If you know what industry you want to pursue, you can check out industry-focused venture funds. Here are some examples: Crypto (Polychain, Paradigm), hard tech/deep tech (Lux Capital, Playground, Amplify) or consumer (Forerunner, Letter Hippeau, Maveron).
Some VC firms even have fellowships which will help match you with startups, like the following: Kleiner Perkins Fellowship, True Ventures Fellowship, 8VC Fellowship, and Bessemer Fellowship.
Ultimately, you’ll want to make a list of about 20 target companies. Then you can begin narrowing that list down by doing more research into the companies themselves, and reaching out to evaluate their interest in taking on interns.
One thing to look into is if the founder’s experience make sense for the company’s product and vision. For example, Julianna Lamb—cofounder and CTO at Stytch, an authentication platform—was previously an engineering manager at a security company and software engineer working on authentication at Plaid. It makes sense that Julianna would be a great leader of a company like Stytch.
Funding is also important for evaluating startups. I’d recommend searching your startup on platforms like Crunchbase + Dealroom for funding and team information. Has the company raised money recently? How much have they raised? What VCs back them? These are indicators that the company’s health and ability to hire.
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Reaching OutReaching out to companies and getting an interview may feel like the most intimidating step of the process. However, there are ways to improve your response rate depending on the stage of the company you’re targeting.
When reaching out to an early stage company, there are two ways you can connect with the team: warm outreach and cold outreach. Warm means asking someone you know for an introduction to someone on the team you’re trying to join. This person may feel incentivized to get you hired due to a potential hiring bonus and recognition. Because startups are small, team members generally feel a greater responsibility to help with hiring.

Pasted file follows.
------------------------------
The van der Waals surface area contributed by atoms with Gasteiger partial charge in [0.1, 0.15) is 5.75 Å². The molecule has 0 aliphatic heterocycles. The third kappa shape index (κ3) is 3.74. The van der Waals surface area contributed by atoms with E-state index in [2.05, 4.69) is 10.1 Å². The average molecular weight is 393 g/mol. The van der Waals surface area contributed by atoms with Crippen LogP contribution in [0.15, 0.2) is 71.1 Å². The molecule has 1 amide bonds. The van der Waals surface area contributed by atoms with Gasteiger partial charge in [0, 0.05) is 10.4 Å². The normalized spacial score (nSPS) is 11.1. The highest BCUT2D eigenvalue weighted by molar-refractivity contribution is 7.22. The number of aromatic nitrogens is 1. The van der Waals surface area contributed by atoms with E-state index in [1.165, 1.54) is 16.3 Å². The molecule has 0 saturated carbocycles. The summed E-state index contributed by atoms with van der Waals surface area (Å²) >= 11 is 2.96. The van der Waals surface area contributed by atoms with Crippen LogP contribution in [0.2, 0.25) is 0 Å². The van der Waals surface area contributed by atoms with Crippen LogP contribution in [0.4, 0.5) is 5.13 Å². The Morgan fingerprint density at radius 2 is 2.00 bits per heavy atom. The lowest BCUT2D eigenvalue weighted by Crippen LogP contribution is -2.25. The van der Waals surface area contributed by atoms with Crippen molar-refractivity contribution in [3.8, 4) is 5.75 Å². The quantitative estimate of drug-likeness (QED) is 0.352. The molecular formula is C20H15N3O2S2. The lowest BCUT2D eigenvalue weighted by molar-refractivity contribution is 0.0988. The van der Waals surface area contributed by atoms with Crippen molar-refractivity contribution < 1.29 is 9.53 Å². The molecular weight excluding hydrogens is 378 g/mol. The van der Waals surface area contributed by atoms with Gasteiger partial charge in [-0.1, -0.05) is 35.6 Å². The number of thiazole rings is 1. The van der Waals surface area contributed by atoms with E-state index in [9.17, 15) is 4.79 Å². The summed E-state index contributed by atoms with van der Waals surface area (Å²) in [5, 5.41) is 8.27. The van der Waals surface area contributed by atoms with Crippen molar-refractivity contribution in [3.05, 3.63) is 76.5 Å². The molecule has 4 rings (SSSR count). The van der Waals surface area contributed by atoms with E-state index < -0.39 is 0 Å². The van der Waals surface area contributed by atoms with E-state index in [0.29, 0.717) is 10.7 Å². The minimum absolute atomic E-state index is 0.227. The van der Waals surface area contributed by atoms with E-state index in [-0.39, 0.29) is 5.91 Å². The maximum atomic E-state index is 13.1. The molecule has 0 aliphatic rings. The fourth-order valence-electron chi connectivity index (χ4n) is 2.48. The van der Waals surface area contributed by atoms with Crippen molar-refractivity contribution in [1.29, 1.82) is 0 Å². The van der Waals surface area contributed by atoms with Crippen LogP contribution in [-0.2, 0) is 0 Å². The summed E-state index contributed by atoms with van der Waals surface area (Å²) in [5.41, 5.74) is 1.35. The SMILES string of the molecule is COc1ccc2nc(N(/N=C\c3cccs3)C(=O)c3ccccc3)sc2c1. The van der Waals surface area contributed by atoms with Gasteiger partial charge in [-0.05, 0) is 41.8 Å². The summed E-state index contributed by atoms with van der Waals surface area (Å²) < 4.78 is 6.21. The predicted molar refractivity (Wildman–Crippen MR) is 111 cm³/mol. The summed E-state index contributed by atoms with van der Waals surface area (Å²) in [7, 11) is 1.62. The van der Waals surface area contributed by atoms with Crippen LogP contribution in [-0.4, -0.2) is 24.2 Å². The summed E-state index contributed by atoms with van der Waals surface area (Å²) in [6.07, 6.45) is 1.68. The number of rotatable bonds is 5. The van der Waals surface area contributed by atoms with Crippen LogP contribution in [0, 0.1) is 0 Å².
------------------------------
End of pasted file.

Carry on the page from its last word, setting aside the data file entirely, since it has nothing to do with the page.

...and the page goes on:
Cold outreach is when you reach out to the founder or a manager on the team via email or LinkedIn and ask for an interview. Sometimes it doesn’t work, and that’s okay! Here is an example of the cold LinkedIn message I sent to the Infinitus founder for my sophomore summer internship:
Hi Ankit, hope you are doing well! I'm a current Duke CS student and KP fellow finalist. I'm super excited about Infinitus and would love to be a SWE intern this summer. I have a competing offer due in 2 weeks and am hoping to interview in the next week or so. Would love to see if this is possible!
The best way to land an interview at a later-stage company is through a referral from an existing employee. They’ll likely have online applications and university recruiters, so rather than pursuing cold outreach to the founder, you’ll want to reach out to someone on the recruiting and talent team instead.
Im summary, you should clarify your goals for your next internship and reach out to companies that fit those goals with the best strategy for the company stage. Both these steps will help you determine what you want to learn about yourself and help you communicate to your interviewer why they should invest in you.
Ultimately, this will put you in the best position to understand what work most excites you and set you up for success when the time comes to land your full-time job after graduation.